It may not be holding hands and signing Kumbaya, but Congress is trying to make a show of solidarity at this year’s State of the Union address by hanging out together, versus in their own party cliques.
Via The Caucus:
Democratic leaders in the House and Senate are embracing the idea of seating lawmakers without regard to party for this month’s State of the Union address, officials said on Thursday.
The idea, proposed by Senator Mark Udall of Colorado, would end more than 200 years of tradition in which lawmakers are almost exclusively seated with members of their own party to listen to the president’s annual address.
Senator Harry Reid of Nevada, the majority leader, issued the following statement Thursday afternoon:
“I appreciate Senator Udall’s thoughtful suggestion and believe it is worth serious consideration. We need to look for more ways to be bipartisan. This morning I spoke with Democratic Whip Hoyer and Senator McConnell about the proposal and we will discuss it further next week. After this tragedy, it’s important for our country to see that we all stand together as Americans and this could be one way to demonstrate that.”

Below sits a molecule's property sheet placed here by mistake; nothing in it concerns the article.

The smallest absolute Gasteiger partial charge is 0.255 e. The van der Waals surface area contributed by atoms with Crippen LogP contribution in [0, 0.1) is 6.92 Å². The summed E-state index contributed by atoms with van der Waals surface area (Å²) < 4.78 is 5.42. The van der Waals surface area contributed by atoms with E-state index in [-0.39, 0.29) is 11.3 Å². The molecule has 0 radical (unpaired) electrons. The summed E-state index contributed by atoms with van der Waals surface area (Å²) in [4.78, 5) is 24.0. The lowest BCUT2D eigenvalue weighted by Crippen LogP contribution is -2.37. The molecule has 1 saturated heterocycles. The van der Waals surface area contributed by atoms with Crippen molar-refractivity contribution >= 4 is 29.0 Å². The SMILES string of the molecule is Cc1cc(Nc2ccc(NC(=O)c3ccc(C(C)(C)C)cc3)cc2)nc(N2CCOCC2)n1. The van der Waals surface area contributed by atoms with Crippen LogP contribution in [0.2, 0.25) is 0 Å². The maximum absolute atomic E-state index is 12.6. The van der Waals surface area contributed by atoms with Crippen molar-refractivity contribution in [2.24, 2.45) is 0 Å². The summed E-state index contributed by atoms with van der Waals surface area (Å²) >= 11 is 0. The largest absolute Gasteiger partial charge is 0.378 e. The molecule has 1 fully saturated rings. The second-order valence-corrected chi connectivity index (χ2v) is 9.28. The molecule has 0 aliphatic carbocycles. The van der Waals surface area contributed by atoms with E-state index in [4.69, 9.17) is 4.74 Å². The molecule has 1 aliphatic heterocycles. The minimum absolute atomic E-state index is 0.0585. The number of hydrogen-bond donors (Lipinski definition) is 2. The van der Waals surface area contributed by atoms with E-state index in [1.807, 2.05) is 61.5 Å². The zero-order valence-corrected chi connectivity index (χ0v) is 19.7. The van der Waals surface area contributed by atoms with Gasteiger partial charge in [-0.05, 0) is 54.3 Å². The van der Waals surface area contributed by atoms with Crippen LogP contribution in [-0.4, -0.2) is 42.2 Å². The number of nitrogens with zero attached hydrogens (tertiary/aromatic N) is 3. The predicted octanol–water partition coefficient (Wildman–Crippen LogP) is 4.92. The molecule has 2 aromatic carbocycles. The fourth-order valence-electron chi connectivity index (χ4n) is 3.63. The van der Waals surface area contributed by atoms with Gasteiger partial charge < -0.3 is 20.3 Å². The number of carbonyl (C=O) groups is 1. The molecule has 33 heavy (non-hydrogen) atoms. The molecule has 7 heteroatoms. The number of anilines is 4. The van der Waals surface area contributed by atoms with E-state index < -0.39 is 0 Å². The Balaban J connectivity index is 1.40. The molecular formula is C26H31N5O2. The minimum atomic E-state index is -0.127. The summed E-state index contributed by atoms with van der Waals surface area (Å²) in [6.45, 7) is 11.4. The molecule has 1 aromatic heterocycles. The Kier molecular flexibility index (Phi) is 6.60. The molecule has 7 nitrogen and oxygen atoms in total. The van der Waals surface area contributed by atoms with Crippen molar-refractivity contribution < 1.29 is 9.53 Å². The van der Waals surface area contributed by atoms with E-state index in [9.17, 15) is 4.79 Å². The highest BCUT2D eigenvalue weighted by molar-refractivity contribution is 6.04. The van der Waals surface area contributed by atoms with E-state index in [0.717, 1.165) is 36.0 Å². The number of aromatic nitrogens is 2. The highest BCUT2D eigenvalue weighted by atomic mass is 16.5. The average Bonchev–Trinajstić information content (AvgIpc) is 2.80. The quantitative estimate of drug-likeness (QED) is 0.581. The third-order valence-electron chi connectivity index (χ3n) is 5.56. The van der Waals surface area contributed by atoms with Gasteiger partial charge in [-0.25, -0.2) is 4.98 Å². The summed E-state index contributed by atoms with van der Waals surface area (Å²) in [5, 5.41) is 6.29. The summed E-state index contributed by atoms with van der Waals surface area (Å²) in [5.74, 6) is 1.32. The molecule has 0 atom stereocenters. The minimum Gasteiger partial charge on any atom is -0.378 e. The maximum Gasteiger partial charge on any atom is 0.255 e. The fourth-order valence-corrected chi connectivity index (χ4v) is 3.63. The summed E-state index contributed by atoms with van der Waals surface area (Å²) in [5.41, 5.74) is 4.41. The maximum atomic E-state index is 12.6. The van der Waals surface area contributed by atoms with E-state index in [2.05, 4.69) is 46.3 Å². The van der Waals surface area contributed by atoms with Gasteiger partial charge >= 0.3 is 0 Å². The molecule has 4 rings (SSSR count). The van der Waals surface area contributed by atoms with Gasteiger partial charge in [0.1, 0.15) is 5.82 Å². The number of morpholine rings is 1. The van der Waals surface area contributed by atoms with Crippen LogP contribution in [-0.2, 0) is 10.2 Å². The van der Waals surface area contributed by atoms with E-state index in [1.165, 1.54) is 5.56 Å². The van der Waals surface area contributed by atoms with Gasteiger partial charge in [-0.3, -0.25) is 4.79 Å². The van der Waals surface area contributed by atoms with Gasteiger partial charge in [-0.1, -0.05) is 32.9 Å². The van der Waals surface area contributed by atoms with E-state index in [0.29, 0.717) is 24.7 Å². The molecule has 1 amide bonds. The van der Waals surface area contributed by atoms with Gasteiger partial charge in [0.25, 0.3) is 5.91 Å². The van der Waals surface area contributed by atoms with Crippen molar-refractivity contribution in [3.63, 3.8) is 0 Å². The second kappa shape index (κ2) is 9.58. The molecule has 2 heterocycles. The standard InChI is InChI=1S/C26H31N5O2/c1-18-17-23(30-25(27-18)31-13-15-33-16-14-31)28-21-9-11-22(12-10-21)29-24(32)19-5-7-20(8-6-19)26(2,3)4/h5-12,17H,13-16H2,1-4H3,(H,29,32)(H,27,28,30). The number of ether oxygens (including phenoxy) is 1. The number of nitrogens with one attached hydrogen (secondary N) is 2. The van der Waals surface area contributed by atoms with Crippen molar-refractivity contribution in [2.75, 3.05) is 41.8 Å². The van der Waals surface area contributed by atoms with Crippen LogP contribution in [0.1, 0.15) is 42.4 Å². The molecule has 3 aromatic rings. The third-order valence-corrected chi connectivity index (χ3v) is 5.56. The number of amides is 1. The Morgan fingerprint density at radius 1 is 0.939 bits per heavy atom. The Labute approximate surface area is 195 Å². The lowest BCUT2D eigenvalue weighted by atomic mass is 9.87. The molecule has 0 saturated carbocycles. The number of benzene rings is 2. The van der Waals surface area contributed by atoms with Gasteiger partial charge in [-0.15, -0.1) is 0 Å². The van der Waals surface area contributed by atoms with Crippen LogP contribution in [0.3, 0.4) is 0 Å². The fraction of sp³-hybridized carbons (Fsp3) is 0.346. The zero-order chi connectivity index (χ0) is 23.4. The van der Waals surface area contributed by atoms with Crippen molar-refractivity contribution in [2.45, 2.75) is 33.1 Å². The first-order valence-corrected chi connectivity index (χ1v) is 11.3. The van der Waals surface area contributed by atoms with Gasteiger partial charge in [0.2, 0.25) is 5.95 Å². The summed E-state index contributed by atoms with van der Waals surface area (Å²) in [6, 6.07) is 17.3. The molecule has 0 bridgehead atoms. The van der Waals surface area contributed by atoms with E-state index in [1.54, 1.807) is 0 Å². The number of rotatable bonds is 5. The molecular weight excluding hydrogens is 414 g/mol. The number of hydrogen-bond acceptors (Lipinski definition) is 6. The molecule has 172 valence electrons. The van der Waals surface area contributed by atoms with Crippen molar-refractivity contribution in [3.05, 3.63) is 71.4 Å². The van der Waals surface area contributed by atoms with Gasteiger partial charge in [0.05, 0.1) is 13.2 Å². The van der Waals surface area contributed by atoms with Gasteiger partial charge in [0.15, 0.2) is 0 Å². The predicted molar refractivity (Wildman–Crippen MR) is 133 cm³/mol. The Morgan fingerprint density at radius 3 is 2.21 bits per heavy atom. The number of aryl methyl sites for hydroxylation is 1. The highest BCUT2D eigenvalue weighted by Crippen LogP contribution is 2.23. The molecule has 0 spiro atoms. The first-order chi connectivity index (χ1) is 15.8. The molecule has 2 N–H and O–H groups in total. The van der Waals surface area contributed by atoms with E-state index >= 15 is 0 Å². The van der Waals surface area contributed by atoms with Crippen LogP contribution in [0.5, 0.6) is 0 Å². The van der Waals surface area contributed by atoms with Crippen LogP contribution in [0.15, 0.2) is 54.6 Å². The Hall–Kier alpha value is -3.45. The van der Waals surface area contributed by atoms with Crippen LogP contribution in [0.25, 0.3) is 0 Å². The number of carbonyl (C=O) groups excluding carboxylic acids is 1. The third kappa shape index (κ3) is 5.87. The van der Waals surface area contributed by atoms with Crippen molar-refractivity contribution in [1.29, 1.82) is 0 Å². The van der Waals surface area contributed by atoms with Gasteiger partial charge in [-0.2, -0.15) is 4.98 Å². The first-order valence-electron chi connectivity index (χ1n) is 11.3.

And in a show of bipartisanship, the Republicans have agreed to the proposal.
House Minority Whip Steny Hoyer has signed on to a plan for bipartisan seating at the State of the Union address.
He said Thursday that ending a long tradition of Democrats and Republicans sitting on different sides of the aisle for the national televised speech would show that they consider themselves “Americans first, and Democrats or Republicans second.”
“I believe Congress has a responsibility to set an example of less-ugly, less-divisive debate,” Hoyer said in his statement.
“Coming together to hear an address on the state of our union in a few weeks is an especially important moment to recommit ourselves to approaching our public life with the respect and honesty that our serious, shared problems demand.”
If they want to show some real civility, though, I would suggest just not calling the president a liar in the middle of his speech.
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